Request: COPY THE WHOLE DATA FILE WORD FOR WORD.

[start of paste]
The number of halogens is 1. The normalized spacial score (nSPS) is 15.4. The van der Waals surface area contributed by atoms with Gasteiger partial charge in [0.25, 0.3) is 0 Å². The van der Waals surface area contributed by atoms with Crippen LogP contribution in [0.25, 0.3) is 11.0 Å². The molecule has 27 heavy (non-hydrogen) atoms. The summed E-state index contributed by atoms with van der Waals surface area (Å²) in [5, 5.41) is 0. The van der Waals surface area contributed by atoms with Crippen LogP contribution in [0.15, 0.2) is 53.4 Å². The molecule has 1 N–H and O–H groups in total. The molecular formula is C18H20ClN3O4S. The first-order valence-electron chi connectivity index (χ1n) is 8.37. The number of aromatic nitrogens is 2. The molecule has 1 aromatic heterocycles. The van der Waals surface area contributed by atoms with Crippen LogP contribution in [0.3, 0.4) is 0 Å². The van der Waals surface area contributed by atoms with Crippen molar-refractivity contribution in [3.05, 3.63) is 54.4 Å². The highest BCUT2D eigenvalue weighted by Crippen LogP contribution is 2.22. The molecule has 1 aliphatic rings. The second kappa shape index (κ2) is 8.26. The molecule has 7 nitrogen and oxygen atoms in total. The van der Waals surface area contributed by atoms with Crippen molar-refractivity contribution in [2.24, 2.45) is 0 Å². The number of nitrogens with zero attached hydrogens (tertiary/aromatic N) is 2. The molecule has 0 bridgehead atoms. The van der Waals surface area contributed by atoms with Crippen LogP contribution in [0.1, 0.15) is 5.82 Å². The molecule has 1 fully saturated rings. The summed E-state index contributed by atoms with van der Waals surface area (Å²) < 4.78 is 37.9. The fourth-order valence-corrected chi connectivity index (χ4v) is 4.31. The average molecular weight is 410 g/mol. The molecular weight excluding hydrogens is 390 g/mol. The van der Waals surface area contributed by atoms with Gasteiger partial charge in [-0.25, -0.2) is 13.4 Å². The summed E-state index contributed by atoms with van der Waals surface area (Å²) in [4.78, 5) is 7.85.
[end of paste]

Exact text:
The number of halogens is 1. The normalized spacial score (nSPS) is 15.4. The van der Waals surface area contributed by atoms with Gasteiger partial charge in [0.25, 0.3) is 0 Å². The van der Waals surface area contributed by atoms with Crippen LogP contribution in [0.25, 0.3) is 11.0 Å². The molecule has 27 heavy (non-hydrogen) atoms. The summed E-state index contributed by atoms with van der Waals surface area (Å²) in [5, 5.41) is 0. The van der Waals surface area contributed by atoms with Crippen LogP contribution in [0.15, 0.2) is 53.4 Å². The molecule has 1 N–H and O–H groups in total. The molecular formula is C18H20ClN3O4S. The first-order valence-electron chi connectivity index (χ1n) is 8.37. The number of aromatic nitrogens is 2. The molecule has 1 aromatic heterocycles. The van der Waals surface area contributed by atoms with Crippen LogP contribution in [0.3, 0.4) is 0 Å². The van der Waals surface area contributed by atoms with Crippen molar-refractivity contribution in [3.05, 3.63) is 54.4 Å². The highest BCUT2D eigenvalue weighted by Crippen LogP contribution is 2.22. The molecule has 1 aliphatic rings. The second kappa shape index (κ2) is 8.26. The molecule has 7 nitrogen and oxygen atoms in total. The van der Waals surface area contributed by atoms with Crippen molar-refractivity contribution in [2.24, 2.45) is 0 Å². The number of nitrogens with zero attached hydrogens (tertiary/aromatic N) is 2. The molecule has 0 bridgehead atoms. The van der Waals surface area contributed by atoms with Crippen LogP contribution in [0.1, 0.15) is 5.82 Å². The molecule has 1 fully saturated rings. The summed E-state index contributed by atoms with van der Waals surface area (Å²) < 4.78 is 37.9. The fourth-order valence-corrected chi connectivity index (χ4v) is 4.31. The average molecular weight is 410 g/mol. The molecular weight excluding hydrogens is 390 g/mol. The van der Waals surface area contributed by atoms with Gasteiger partial charge in [-0.25, -0.2) is 13.4 Å². The summed E-state index contributed by atoms with van der Waals surface area (Å²) in [4.78, 5) is 7.85.